Genkyotex Meets Both Primary and Secondary Interim Efficacy Endpoints in Phase 2 Trial of GKT831 in Primary Biliary Cholangitis
Genkyotex announced that its lead product candidate GKT831, a NOX1/4 inhibitor, met both the primary and secondary interim efficacy endpoints with high statistical significance after only 6 weeks of treatment. The data establish GKT831 as an attractive therapeutic option in a broad PBC population and support its development in multiple fibrotic diseases including NASH and IPF.
GKT831 achieved even greater GGT reductions (29%, p<0.01 vs placebo) in patients with higher baseline GGT (≥ 2.5 XULN, n=68), suggesting that it may also benefit patients with more advanced disease, the patient population with the highest medical need and limited therapeutic options.
In addition, the progressive reductions from baseline to week 2 and to week 6 suggest that further improvements can be achieved with continued treatment. Specifically, the 400mg twice daily dose (BID) achieved a 15% reduction in GGT at week 2 and a 23% reduction at week 6. ALP reductions were 12% at week 2 and 17% at week 6.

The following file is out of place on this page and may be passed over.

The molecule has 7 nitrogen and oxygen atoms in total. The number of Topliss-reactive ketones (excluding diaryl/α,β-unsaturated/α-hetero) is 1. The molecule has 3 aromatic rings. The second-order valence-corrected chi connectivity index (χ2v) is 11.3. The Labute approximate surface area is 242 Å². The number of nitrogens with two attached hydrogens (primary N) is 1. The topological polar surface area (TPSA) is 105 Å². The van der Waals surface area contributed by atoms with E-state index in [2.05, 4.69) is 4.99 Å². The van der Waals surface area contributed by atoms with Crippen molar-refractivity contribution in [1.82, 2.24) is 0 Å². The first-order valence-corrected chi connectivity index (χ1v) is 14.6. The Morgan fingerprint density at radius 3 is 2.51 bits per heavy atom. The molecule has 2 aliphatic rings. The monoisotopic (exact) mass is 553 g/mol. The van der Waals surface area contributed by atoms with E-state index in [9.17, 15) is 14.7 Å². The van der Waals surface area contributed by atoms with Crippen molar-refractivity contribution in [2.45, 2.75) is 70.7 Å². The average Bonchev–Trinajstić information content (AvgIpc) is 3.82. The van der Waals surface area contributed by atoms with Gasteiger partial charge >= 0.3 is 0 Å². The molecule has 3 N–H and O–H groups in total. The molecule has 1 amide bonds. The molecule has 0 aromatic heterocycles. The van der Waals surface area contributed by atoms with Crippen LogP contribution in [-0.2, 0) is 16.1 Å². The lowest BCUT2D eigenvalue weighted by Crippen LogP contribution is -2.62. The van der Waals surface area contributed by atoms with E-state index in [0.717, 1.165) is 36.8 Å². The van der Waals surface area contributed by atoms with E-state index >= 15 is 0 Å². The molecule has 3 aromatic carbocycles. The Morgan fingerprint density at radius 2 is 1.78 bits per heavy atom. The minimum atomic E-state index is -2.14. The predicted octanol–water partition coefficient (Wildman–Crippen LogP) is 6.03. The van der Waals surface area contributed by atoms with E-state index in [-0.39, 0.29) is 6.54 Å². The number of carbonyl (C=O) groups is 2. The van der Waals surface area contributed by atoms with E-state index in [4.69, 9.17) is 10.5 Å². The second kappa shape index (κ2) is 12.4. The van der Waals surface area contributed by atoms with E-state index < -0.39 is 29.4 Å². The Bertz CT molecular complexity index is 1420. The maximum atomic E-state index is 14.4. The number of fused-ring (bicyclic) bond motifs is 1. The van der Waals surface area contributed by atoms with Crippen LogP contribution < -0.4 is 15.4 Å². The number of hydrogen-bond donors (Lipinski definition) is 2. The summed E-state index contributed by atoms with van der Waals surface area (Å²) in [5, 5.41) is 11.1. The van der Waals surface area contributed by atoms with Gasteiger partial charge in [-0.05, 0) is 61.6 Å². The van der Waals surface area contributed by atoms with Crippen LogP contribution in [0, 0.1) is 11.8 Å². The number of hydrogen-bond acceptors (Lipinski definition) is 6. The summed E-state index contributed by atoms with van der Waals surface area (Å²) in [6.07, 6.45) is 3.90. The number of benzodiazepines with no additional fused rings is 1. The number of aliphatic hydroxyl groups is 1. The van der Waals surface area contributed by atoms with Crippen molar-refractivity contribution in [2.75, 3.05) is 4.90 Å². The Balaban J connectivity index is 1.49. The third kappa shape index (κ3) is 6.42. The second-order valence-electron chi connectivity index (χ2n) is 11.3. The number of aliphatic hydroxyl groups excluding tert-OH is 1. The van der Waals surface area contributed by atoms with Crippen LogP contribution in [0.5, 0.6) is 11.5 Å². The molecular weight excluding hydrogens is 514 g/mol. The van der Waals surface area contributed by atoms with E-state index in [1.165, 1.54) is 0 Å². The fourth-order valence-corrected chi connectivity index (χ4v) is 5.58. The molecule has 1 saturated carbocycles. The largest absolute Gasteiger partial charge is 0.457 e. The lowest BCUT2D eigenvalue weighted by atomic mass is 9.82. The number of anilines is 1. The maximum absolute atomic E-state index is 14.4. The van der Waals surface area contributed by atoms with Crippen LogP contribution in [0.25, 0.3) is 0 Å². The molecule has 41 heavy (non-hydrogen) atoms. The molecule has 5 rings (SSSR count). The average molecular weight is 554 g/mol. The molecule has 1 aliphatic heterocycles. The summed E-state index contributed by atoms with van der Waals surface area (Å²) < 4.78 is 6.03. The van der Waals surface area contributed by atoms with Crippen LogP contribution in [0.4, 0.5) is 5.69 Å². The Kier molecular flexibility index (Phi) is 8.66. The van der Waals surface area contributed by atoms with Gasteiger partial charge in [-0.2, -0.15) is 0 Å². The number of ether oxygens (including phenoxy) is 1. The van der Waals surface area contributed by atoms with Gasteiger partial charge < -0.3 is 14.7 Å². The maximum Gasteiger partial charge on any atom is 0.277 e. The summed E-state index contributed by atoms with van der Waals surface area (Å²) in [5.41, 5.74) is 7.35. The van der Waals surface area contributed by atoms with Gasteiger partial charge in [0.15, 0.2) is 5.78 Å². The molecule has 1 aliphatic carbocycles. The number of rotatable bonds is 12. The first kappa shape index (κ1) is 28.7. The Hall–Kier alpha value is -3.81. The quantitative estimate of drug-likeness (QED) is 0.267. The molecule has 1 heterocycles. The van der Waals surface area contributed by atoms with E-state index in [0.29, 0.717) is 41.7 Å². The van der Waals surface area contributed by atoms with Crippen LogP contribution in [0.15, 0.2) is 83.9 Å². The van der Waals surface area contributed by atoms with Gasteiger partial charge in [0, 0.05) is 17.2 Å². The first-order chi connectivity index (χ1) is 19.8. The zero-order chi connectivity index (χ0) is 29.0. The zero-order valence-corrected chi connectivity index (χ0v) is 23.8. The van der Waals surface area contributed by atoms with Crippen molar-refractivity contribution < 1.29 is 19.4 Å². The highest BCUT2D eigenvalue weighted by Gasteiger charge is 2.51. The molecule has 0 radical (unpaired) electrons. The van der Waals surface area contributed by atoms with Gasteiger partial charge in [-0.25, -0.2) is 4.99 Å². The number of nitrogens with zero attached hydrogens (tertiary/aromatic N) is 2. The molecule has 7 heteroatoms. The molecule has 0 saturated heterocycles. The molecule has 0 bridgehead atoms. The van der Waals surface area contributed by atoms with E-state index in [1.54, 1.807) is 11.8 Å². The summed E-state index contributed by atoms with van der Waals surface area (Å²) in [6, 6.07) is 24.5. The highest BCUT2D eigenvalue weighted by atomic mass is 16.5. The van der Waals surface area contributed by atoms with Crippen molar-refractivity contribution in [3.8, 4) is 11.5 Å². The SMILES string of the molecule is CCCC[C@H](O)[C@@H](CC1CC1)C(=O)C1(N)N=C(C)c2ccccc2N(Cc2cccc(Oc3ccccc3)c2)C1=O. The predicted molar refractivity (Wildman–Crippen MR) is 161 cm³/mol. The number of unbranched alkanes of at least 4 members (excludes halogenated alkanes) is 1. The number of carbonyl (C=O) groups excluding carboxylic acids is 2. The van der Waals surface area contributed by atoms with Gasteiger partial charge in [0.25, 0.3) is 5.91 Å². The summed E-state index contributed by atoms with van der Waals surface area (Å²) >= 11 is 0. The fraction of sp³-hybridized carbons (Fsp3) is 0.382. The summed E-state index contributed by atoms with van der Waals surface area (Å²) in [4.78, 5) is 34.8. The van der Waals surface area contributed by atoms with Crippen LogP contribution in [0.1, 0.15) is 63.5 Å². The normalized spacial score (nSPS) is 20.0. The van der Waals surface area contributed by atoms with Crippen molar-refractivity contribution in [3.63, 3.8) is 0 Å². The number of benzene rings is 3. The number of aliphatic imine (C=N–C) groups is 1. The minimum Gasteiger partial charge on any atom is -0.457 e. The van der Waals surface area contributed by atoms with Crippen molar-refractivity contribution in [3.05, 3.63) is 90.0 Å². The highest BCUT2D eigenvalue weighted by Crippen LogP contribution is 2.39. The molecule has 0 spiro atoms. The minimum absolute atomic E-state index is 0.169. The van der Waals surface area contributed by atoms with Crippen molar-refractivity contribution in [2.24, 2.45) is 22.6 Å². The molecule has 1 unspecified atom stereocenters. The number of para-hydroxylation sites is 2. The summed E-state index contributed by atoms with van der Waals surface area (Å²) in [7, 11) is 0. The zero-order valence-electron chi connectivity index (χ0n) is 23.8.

The interim analysis was conducted in 92 patients after 6 weeks of treatment. Final study results after 24 weeks of treatment in 111 PBC patients are expected in Spring 2019. The final results will also include additional endpoints assessing quality of life (fatigue and pruritus), fibrosis and cholestasis.
Elias Papatheodorou, Chief Executive Officer of Genkyotex, commented: “The clinical data further establish GKT831 as a novel anti-fibrotic candidate and confirm the therapeutic value of NOX inhibition for patients. NOX inhibitors are an emerging therapeutic class able to address many human diseases with unmet medical need. Following these interim results we are investigating options in non-alcoholic steatohepatitis (NASH) and primary sclerosing cholangitis (PSC).”
Philippe Wiesel, Chief Medical Officer of Genkyotex, commented: “The significant effect on the primary endpoint GGT, a marker of inflammatory and cholestatic liver injury, provides clinical confirmation of GKT831’s mechanism of action. We are very impressed by the highly significant effect on ALP, which indicates cholangiocyte protection. Importantly, ALP is a key endpoint used globally for regulatory approval. We are looking forward to the launch of the NIH funded IPF Phase 2 trial scheduled in H1 2019, the continuation of the JDRF funded DKD Phase 2 trial, and of course, seeing the final data of the PBC Phase 2 trial at week 24 in Spring 2019.”